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Published on Mar 16, 2016
Julio César Contreras, a former teacher and principal, eschews micromanaging the principals he supervises in the Tulsa, Oklahoma, school district. Instead, he spends hours in schools with them, asking what supports they need and then providing them the resources available.
He has learned to listen for, and ask, what teachers and students are saying to help him understand how best to support his principals.
And he has worked hard to involve students and their families in Tulsa who have traditionally felt disconnected from the broader school community.
Contreras spoke with Education Week Assistant Editor Andrew Ujifusa at Education Week's Leaders to Learn From event in Washington, D.C. on March 11, 2016. ____________________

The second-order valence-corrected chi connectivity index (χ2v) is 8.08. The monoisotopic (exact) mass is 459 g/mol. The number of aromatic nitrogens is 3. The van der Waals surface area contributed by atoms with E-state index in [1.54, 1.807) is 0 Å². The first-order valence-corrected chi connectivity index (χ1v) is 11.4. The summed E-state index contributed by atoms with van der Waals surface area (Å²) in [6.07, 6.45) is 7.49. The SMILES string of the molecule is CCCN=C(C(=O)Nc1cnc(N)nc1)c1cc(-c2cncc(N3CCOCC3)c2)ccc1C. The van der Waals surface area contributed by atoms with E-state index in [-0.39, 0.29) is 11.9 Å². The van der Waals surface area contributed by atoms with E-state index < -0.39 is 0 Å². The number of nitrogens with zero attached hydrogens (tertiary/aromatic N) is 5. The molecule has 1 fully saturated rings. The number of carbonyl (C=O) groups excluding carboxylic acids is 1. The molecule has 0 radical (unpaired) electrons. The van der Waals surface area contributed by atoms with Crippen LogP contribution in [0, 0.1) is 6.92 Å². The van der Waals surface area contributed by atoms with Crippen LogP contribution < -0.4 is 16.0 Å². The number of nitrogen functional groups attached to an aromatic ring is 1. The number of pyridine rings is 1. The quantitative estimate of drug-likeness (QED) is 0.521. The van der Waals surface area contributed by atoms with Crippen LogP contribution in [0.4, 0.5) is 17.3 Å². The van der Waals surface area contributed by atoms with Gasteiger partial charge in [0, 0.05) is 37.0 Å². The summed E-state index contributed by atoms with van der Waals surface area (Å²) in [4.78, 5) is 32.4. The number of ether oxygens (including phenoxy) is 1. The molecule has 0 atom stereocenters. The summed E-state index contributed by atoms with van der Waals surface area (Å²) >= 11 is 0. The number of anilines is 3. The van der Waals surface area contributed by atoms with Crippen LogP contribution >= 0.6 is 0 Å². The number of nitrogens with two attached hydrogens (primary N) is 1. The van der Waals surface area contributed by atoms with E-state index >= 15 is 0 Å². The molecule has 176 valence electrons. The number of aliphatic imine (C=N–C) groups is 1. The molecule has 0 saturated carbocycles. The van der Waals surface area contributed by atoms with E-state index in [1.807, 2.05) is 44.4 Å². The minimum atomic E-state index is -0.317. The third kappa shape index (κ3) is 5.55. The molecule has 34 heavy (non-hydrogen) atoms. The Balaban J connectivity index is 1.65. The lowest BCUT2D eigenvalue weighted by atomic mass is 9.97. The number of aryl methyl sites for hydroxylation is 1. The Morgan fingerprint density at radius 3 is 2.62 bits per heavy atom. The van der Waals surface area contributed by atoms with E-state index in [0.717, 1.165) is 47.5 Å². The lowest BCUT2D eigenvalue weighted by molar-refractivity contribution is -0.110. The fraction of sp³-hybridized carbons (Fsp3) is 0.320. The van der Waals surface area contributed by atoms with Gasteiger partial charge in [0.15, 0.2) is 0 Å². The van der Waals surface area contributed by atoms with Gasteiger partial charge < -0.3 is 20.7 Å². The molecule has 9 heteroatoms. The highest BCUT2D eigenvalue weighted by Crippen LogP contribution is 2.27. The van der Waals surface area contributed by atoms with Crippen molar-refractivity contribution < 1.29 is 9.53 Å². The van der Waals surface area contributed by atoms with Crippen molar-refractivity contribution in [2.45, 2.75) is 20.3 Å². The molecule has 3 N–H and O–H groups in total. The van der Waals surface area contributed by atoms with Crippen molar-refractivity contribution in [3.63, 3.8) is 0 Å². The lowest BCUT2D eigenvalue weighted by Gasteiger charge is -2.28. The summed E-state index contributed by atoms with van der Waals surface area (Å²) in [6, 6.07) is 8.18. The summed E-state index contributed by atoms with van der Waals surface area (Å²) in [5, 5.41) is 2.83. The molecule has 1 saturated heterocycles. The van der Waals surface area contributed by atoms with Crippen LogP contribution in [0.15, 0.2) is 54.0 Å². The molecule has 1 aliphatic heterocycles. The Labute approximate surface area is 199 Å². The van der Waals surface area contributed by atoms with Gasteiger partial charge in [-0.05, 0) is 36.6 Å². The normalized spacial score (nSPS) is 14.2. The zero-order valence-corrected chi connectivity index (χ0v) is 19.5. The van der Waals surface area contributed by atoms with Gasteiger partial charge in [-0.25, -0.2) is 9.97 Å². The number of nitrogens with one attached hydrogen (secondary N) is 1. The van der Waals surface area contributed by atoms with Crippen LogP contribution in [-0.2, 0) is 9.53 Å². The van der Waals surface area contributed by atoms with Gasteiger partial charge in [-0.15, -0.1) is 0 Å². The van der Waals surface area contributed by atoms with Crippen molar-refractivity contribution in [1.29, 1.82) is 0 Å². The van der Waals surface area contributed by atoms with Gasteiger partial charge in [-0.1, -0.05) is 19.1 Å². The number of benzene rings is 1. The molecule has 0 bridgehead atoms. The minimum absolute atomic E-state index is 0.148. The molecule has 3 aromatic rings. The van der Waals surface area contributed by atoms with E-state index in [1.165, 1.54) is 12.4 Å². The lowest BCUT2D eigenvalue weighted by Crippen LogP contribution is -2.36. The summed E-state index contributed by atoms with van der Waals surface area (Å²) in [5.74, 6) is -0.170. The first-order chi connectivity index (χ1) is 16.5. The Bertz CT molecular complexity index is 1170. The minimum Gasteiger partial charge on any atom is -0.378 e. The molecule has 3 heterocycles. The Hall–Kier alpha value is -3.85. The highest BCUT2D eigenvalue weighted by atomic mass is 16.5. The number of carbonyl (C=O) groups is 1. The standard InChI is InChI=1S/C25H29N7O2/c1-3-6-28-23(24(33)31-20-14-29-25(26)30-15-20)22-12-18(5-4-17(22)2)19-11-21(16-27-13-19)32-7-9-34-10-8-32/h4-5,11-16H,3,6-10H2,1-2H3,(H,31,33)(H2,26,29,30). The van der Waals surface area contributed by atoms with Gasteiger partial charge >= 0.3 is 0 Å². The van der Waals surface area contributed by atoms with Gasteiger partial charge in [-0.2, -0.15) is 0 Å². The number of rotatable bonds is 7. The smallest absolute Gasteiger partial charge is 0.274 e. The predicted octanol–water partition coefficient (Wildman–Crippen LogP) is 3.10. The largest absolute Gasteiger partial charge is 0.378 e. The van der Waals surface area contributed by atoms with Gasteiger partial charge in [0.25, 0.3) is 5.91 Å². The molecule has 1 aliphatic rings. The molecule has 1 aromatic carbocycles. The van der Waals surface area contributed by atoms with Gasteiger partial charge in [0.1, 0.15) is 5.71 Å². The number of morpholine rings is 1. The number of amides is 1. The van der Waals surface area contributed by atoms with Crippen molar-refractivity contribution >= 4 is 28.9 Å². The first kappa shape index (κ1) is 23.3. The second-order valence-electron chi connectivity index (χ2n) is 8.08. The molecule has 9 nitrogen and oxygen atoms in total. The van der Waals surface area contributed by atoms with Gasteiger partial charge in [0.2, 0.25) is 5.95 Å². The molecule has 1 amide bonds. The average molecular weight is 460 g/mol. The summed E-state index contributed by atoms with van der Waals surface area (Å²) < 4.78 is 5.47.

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About Education Week: Education Week is America’s most trusted source of independent K-12 education news, analysis, and opinion. Our work serves to raise the level of understanding and discourse about education among school and district leaders, policymakers, researchers, teachers, and the public. Published by the nonprofit organization Editorial Projects in Education, Education Week has been providing award-winning coverage of the field for over 35 years.